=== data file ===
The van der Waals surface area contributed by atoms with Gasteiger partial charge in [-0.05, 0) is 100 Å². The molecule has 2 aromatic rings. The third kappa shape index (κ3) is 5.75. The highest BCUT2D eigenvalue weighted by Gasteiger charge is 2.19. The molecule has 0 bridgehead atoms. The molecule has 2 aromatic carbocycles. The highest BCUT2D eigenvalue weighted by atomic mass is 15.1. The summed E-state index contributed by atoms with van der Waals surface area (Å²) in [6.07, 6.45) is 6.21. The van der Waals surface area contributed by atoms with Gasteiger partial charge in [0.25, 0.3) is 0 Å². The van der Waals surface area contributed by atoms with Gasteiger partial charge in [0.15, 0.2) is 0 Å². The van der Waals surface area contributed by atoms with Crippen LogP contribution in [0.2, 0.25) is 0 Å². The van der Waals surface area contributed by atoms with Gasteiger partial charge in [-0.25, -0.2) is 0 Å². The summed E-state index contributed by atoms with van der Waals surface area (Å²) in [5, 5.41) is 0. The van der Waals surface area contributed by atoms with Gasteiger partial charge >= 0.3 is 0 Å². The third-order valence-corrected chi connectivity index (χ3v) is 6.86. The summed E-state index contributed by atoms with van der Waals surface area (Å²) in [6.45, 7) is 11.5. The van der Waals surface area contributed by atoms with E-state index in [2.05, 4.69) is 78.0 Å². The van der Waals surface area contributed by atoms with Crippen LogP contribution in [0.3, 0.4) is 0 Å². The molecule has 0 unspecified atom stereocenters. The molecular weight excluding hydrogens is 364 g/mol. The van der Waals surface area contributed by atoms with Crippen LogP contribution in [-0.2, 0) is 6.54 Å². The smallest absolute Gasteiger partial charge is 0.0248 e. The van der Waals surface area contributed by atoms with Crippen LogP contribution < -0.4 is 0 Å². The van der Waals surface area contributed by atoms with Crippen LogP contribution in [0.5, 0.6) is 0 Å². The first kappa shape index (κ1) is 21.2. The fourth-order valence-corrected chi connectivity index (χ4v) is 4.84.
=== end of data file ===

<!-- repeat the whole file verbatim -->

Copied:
The van der Waals surface area contributed by atoms with Gasteiger partial charge in [-0.05, 0) is 100 Å². The molecule has 2 aromatic rings. The third kappa shape index (κ3) is 5.75. The highest BCUT2D eigenvalue weighted by Gasteiger charge is 2.19. The molecule has 0 bridgehead atoms. The molecule has 2 aromatic carbocycles. The highest BCUT2D eigenvalue weighted by atomic mass is 15.1. The summed E-state index contributed by atoms with van der Waals surface area (Å²) in [6.07, 6.45) is 6.21. The van der Waals surface area contributed by atoms with Gasteiger partial charge in [0.25, 0.3) is 0 Å². The van der Waals surface area contributed by atoms with Gasteiger partial charge in [0.15, 0.2) is 0 Å². The van der Waals surface area contributed by atoms with Crippen LogP contribution in [0.2, 0.25) is 0 Å². The van der Waals surface area contributed by atoms with Gasteiger partial charge in [-0.25, -0.2) is 0 Å². The summed E-state index contributed by atoms with van der Waals surface area (Å²) in [5, 5.41) is 0. The van der Waals surface area contributed by atoms with Gasteiger partial charge >= 0.3 is 0 Å². The third-order valence-corrected chi connectivity index (χ3v) is 6.86. The summed E-state index contributed by atoms with van der Waals surface area (Å²) in [6.45, 7) is 11.5. The van der Waals surface area contributed by atoms with E-state index in [2.05, 4.69) is 78.0 Å². The van der Waals surface area contributed by atoms with Crippen LogP contribution in [0.3, 0.4) is 0 Å². The molecule has 0 unspecified atom stereocenters. The molecular weight excluding hydrogens is 364 g/mol. The van der Waals surface area contributed by atoms with Crippen LogP contribution in [-0.2, 0) is 6.54 Å². The smallest absolute Gasteiger partial charge is 0.0248 e. The van der Waals surface area contributed by atoms with Crippen LogP contribution < -0.4 is 0 Å². The van der Waals surface area contributed by atoms with Crippen LogP contribution in [0.5, 0.6) is 0 Å². The first kappa shape index (κ1) is 21.2. The fourth-order valence-corrected chi connectivity index (χ4v) is 4.84.